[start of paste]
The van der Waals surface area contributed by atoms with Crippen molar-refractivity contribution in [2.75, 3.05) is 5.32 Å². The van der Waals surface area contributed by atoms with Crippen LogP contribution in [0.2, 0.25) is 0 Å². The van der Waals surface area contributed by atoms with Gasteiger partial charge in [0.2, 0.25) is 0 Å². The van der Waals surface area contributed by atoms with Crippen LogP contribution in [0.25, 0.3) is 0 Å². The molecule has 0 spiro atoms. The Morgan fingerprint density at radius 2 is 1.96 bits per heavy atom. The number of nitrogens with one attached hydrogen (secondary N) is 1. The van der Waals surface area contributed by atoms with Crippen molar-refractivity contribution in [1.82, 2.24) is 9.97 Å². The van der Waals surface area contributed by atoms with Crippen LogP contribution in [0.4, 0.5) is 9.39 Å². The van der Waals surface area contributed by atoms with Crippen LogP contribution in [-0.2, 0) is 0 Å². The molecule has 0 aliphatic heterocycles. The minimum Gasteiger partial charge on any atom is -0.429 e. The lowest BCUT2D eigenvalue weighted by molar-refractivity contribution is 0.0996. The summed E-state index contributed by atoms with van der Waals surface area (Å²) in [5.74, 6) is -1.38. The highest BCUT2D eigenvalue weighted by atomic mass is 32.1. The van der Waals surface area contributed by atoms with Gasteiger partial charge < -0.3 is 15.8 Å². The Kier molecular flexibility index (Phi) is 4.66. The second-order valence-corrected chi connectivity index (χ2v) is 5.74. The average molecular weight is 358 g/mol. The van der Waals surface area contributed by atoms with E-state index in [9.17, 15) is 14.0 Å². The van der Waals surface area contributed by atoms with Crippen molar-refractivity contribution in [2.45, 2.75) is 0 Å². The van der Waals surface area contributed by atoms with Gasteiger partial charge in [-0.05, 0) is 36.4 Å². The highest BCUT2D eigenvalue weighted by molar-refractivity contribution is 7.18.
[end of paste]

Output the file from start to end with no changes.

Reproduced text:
The van der Waals surface area contributed by atoms with Crippen molar-refractivity contribution in [2.75, 3.05) is 5.32 Å². The van der Waals surface area contributed by atoms with Crippen LogP contribution in [0.2, 0.25) is 0 Å². The van der Waals surface area contributed by atoms with Gasteiger partial charge in [0.2, 0.25) is 0 Å². The van der Waals surface area contributed by atoms with Crippen LogP contribution in [0.25, 0.3) is 0 Å². The molecule has 0 spiro atoms. The Morgan fingerprint density at radius 2 is 1.96 bits per heavy atom. The number of nitrogens with one attached hydrogen (secondary N) is 1. The van der Waals surface area contributed by atoms with Crippen molar-refractivity contribution in [1.82, 2.24) is 9.97 Å². The van der Waals surface area contributed by atoms with Crippen LogP contribution in [0.4, 0.5) is 9.39 Å². The van der Waals surface area contributed by atoms with Crippen LogP contribution in [-0.2, 0) is 0 Å². The molecule has 0 aliphatic heterocycles. The minimum Gasteiger partial charge on any atom is -0.429 e. The lowest BCUT2D eigenvalue weighted by molar-refractivity contribution is 0.0996. The summed E-state index contributed by atoms with van der Waals surface area (Å²) in [5.74, 6) is -1.38. The highest BCUT2D eigenvalue weighted by atomic mass is 32.1. The van der Waals surface area contributed by atoms with Gasteiger partial charge < -0.3 is 15.8 Å². The Kier molecular flexibility index (Phi) is 4.66. The second-order valence-corrected chi connectivity index (χ2v) is 5.74. The average molecular weight is 358 g/mol. The van der Waals surface area contributed by atoms with E-state index in [9.17, 15) is 14.0 Å². The van der Waals surface area contributed by atoms with Crippen molar-refractivity contribution in [2.45, 2.75) is 0 Å². The van der Waals surface area contributed by atoms with Gasteiger partial charge in [-0.05, 0) is 36.4 Å². The highest BCUT2D eigenvalue weighted by molar-refractivity contribution is 7.18.